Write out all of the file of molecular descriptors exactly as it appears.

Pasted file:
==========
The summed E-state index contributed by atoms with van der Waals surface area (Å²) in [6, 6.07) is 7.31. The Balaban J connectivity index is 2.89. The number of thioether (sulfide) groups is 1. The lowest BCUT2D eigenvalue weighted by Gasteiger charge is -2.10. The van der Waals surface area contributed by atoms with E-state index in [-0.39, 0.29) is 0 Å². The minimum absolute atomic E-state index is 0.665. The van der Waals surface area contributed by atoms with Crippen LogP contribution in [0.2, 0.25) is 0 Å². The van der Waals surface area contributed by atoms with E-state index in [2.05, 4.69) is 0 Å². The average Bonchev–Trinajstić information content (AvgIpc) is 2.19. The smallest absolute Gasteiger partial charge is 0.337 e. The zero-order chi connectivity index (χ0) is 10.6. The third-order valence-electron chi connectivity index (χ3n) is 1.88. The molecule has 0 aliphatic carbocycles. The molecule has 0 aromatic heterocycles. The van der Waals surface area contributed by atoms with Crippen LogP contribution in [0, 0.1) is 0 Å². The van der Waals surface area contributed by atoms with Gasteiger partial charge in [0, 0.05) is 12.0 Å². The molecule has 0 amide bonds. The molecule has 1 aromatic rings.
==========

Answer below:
The summed E-state index contributed by atoms with van der Waals surface area (Å²) in [6, 6.07) is 7.31. The Balaban J connectivity index is 2.89. The number of thioether (sulfide) groups is 1. The lowest BCUT2D eigenvalue weighted by Gasteiger charge is -2.10. The van der Waals surface area contributed by atoms with E-state index in [-0.39, 0.29) is 0 Å². The minimum absolute atomic E-state index is 0.665. The van der Waals surface area contributed by atoms with Crippen LogP contribution in [0.2, 0.25) is 0 Å². The van der Waals surface area contributed by atoms with E-state index in [2.05, 4.69) is 0 Å². The average Bonchev–Trinajstić information content (AvgIpc) is 2.19. The smallest absolute Gasteiger partial charge is 0.337 e. The zero-order chi connectivity index (χ0) is 10.6. The third-order valence-electron chi connectivity index (χ3n) is 1.88. The molecule has 0 aliphatic carbocycles. The molecule has 0 aromatic heterocycles. The van der Waals surface area contributed by atoms with Crippen LogP contribution in [0, 0.1) is 0 Å². The van der Waals surface area contributed by atoms with Gasteiger partial charge in [0, 0.05) is 12.0 Å². The molecule has 0 amide bonds. The molecule has 1 aromatic rings.